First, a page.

Property prices in the US have shown strong growth in 2012 with one leading index showing growth of 11.5%. The latest figures from the National Association of Realtors show that the national median existing home price for all housing types was $180,800 in December, some 11.5% above December 2011.
This is the 10th consecutive month of year on year price gains recorded by the NAR, which last occurred from August 2005 to May 2006, and is the strongest increase since November 2005 when it jumped 12.9%. For all of 2012, the preliminary median existing home price was $176,600, up 6.3% from $166,100 in 2011, and was the strongest annual price gain since 2005 when the median price rose 12.4%.
The Zillow Home Value Index shows that prices increased by 5.9% in 2012, the largest annual gain since August 2006. The 5.9% annual appreciation rate far exceeded yearly rates of appreciation typically associated with healthy markets. Historically, housing markets can expect annual home value appreciation of roughly 3% on average, according to Zillow research.
Home value appreciation was more widespread last year and of the 30 largest metros covered by the index only Cincinnati and Chicago failed to show annual and quarterly increases in the fourth quarter. Of the 366 total metro areas analyzed, 254, or 69%, registered annual home value gains in 2012 and 278 metros experienced quarter on quarter home value appreciation.
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However, annual home value growth rates varied widely among the nation’s 30 largest metros, underlining the uneven recovery the housing market is experiencing. Growth rates ranged from a high of 22.5% year on year appreciation in Phoenix to a low of 0.2% depreciation in Cincinnati and Chicago – seven of the top 30 metros registered annual home value increases of 10% or more.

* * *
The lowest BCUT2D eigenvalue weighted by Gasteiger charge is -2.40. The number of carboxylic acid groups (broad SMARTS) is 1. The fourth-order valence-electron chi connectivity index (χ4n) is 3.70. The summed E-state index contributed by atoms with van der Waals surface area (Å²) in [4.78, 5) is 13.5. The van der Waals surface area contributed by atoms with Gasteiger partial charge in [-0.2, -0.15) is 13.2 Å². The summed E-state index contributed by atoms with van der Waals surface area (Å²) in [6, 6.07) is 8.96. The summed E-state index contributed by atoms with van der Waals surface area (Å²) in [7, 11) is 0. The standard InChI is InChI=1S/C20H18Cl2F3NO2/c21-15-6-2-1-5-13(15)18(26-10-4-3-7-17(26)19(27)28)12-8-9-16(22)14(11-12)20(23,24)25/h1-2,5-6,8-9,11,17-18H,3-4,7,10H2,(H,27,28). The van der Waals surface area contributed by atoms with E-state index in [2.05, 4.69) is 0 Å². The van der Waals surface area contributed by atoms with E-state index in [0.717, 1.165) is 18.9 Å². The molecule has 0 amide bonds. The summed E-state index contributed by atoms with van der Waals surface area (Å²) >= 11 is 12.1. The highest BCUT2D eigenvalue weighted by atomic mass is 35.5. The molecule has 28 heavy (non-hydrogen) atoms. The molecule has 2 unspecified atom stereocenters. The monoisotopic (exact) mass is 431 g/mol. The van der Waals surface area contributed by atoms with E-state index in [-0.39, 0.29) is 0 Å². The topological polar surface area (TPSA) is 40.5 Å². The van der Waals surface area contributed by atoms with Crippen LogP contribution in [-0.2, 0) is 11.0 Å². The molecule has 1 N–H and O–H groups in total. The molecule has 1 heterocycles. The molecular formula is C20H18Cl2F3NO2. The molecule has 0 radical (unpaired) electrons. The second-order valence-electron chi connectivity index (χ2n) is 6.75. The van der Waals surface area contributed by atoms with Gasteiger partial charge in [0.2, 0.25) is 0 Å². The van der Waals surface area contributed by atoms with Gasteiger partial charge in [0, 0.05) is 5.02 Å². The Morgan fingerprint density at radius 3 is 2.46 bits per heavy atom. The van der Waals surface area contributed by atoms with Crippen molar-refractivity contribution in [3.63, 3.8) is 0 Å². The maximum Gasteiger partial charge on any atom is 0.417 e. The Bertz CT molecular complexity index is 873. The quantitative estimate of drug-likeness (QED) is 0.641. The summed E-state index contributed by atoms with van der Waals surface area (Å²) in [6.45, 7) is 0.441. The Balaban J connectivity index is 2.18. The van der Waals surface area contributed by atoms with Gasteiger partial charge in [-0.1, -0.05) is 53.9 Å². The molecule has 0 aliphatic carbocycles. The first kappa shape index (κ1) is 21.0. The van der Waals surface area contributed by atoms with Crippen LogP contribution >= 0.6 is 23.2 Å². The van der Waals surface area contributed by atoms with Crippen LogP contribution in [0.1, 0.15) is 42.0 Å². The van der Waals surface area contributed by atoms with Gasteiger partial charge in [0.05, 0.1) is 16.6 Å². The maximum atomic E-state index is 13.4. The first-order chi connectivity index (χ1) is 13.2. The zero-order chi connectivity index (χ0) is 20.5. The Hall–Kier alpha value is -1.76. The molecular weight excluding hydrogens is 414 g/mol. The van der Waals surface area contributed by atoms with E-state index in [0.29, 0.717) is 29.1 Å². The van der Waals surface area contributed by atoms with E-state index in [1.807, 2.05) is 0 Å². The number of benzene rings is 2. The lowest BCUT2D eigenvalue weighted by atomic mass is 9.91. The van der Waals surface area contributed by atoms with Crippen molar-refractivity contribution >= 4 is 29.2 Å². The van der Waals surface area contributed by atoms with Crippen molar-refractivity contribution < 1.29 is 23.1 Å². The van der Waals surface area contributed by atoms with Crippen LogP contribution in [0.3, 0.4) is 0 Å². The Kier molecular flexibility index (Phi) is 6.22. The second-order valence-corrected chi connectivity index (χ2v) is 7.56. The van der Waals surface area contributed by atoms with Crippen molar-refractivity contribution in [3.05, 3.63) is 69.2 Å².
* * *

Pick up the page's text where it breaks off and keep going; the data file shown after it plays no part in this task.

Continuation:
Looking ahead, the Zillow Home Value Forecast shows home values increasing by 3.3% in 2013, a yearly appreciation rate more in line with historic norms. ‘We expected 2012 to be a good year for housing, and it delivered in spades. Strong demand paired with limited inventory in many markets helped fuel a robust and often rapid recovery in overall home values, good news for homeowners after years of poor performance. We expect this recovery to continue into 2013, but at a more sustainable pace,’ said Zillow chief economist Stan Humphries.
The NAR data also showed that existing home sales in the US were the highest in five years but eased in December, falling 1% although still well above a year ago. The preliminary annual total for existing home sales in 2012 was 4.65 million, up 9.2% from 4.26 million in 2011. It was the highest volume since 2007 when it reached 5.03 million and the strongest increase since 2004.
NAR chief economist Lawrence Yun said that pent up demand is sustaining the market. ‘Record low mortgage interest rates clearly are helping many home buyers, but tight inventory and restrictive mortgage underwriting standards are limiting sales. The number of potential buyers who stayed on the sidelines accumulated during the recession, but they started entering the market early last year as their financial ability and confidence steadily grew, along with home prices. Likely job creation and household formation will continue to fuel that growth. Both sales and prices will again be higher in 2013,’ he explained.